Campfire Ban Cooking

There’s other ways to cook besides a campfire when camping.

There is nothing quite so maddening as having your camping menu set and then finding out that there is a campfire ban in place. Some people are intimidated by the thought of camp fire ban cooking (that is, without a camp fire), but it’s easier than you know.

You can have just as good a time camping without a camp fire. I will admit I would always rather have one, but it doesn’t ruin my camping trip if a ban is put in place for the time I want to camp. And you don’t have to worry about what to do for cooking, either. All our recipes can be used for the following cooking methods. Here are your options:

Charcoal grill:

Take your portable grill with you and fire up that barbie! You haven’t lived until you try barbecue-grilled food in the great outdoors miles away from any back yard. With a portable grill you can still have hot dogs and s’mores if you want them, and your steak will be awesome. If your portable grill is low to the ground you would be surprised at how pleasant it is to sit around it, too.

camping stove:

Most people never go camping without a camping stove anyway. We take two, and quite frankly most of our meals are prepared on the propane camp stove; the heat is easier to regulate. If there is a campfire ban we just make sure to leave the Dutch oven at home and bring along a portable grill (see above).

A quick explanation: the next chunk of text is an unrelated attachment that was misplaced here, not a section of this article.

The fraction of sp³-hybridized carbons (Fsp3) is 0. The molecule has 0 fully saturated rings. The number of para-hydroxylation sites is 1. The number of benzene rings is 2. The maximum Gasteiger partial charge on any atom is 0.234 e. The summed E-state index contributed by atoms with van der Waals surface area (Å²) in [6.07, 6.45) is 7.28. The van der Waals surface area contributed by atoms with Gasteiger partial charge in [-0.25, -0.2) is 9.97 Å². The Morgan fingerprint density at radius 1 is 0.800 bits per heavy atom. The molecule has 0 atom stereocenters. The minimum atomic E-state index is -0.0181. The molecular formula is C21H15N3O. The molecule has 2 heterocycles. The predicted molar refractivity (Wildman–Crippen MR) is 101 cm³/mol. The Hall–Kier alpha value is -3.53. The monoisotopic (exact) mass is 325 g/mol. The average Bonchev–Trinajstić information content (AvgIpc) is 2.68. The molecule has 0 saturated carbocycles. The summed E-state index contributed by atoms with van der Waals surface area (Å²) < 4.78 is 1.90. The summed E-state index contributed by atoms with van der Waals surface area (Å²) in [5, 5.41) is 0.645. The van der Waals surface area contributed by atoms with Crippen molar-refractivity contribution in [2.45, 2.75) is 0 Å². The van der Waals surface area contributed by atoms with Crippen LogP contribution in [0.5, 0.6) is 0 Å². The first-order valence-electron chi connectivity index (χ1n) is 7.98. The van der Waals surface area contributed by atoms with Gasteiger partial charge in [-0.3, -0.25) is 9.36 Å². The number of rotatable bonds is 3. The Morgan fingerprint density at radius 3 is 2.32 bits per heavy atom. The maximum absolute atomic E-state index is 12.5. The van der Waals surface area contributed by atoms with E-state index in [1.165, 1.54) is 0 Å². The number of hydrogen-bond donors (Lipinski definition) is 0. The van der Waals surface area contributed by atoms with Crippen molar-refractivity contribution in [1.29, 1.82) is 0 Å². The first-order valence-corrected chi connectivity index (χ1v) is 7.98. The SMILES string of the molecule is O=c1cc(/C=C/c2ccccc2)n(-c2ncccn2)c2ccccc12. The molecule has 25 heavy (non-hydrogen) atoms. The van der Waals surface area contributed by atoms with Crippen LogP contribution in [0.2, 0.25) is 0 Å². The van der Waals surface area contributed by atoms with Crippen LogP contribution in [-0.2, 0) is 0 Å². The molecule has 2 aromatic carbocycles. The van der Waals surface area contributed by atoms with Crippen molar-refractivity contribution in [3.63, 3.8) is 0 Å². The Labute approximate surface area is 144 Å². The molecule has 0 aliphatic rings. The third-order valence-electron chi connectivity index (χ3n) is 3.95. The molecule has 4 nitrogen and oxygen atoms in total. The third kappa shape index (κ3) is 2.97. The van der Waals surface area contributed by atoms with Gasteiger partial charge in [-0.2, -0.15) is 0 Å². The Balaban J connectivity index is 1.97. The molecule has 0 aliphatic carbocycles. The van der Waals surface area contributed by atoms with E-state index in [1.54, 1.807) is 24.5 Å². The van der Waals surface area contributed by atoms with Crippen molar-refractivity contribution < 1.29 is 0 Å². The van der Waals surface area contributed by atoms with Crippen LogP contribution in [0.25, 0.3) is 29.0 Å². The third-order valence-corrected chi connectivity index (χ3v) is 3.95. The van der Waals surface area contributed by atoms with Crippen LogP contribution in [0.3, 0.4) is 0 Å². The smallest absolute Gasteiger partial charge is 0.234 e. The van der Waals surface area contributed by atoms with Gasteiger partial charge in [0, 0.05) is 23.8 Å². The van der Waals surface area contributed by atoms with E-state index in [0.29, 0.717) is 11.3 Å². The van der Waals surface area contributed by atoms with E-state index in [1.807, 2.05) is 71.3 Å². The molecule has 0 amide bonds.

Rocket stove:

This is admittedly iffy.  Some authorities will allow a rocket stove and others won’t. It depends on the size of the campfire ban and all sorts of stuff.  Quite frankly we don’t mess with rocket stoves unless there is no ban and we want to impress the kids. But if you check with the authorities in the area you will be camping and they are okay with it, it’s a handy little item to carry with you; easy to pack and great to make a quick pot of boiled water for coffee or tea. Or soup. Or what have you.

solar cookers:

This didn’t used to be a real option but now there are more solar cookers than you can shake a stick at. You have parabolic cookers, solar ovens, and even a solar panel-powered generator you can plug an electric two-burner on, if that’s the way you want to go. If you’re looking for adventurous cooking, look no further.

No cooking at all:

Granted, it may feel like a challenge to create a weekend menu that doesn’t require any cooking but it’s surprisingly easy to do. We have a menu, complete with recipes, with all kinds of options for breakfasts, lunches, dinners, desserts and snacks–five days’ worth!  If you want to take a look at the menu, click here.

Dutch oven:

Yes, yes, I know I said we leave the Dutch oven at home, but if we wanted to take it we could.  And so could you. A Dutch oven cooks great with charcoal briquettes; just bring a base for it to sit on so the heat isn’t sucked into the ground. If you’re not sure how many briquettes you’ll need, estimate and then double your guess. Nothing’s worse than running out of briquettes.

What about you? Any suggestions or ideas about cooking during a camp fire ban? What have you done? I’d love to hear your comments!

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